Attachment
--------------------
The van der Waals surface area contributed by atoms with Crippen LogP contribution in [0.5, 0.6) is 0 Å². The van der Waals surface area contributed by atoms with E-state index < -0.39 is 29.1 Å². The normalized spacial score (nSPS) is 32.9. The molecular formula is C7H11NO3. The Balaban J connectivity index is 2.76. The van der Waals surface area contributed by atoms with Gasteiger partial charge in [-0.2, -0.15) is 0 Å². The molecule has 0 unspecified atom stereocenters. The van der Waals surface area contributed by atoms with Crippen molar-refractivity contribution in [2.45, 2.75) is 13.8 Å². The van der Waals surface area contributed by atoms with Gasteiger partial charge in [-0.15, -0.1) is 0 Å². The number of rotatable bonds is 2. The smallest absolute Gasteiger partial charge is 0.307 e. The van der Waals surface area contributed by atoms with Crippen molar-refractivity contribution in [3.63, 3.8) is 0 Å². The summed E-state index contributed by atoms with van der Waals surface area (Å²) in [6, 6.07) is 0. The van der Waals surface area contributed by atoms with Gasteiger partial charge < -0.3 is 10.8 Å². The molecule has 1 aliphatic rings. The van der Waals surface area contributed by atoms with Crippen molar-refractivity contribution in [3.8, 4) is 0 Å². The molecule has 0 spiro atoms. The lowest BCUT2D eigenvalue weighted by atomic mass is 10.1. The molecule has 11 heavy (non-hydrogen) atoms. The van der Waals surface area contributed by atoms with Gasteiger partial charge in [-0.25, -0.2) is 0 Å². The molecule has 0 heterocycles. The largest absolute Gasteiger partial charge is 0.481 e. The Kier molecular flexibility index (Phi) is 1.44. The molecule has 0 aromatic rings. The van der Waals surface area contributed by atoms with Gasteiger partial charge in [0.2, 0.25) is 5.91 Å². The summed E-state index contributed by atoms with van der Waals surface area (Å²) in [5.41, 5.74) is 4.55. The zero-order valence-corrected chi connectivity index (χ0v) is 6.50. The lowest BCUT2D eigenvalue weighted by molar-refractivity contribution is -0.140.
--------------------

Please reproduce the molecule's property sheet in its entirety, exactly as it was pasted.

The van der Waals surface area contributed by atoms with Crippen LogP contribution in [0.5, 0.6) is 0 Å². The van der Waals surface area contributed by atoms with E-state index < -0.39 is 29.1 Å². The normalized spacial score (nSPS) is 32.9. The molecular formula is C7H11NO3. The Balaban J connectivity index is 2.76. The van der Waals surface area contributed by atoms with Gasteiger partial charge in [-0.2, -0.15) is 0 Å². The molecule has 0 unspecified atom stereocenters. The van der Waals surface area contributed by atoms with Crippen molar-refractivity contribution in [2.45, 2.75) is 13.8 Å². The van der Waals surface area contributed by atoms with Gasteiger partial charge in [-0.15, -0.1) is 0 Å². The number of rotatable bonds is 2. The smallest absolute Gasteiger partial charge is 0.307 e. The van der Waals surface area contributed by atoms with Crippen molar-refractivity contribution in [3.63, 3.8) is 0 Å². The summed E-state index contributed by atoms with van der Waals surface area (Å²) in [6, 6.07) is 0. The van der Waals surface area contributed by atoms with Gasteiger partial charge < -0.3 is 10.8 Å². The molecule has 1 aliphatic rings. The van der Waals surface area contributed by atoms with Crippen molar-refractivity contribution in [3.8, 4) is 0 Å². The molecule has 0 spiro atoms. The lowest BCUT2D eigenvalue weighted by atomic mass is 10.1. The molecule has 11 heavy (non-hydrogen) atoms. The van der Waals surface area contributed by atoms with Gasteiger partial charge in [-0.25, -0.2) is 0 Å². The molecule has 0 heterocycles. The largest absolute Gasteiger partial charge is 0.481 e. The Kier molecular flexibility index (Phi) is 1.44. The molecule has 0 aromatic rings. The van der Waals surface area contributed by atoms with Gasteiger partial charge in [0.2, 0.25) is 5.91 Å². The summed E-state index contributed by atoms with van der Waals surface area (Å²) in [5.41, 5.74) is 4.55. The zero-order valence-corrected chi connectivity index (χ0v) is 6.50. The lowest BCUT2D eigenvalue weighted by molar-refractivity contribution is -0.140.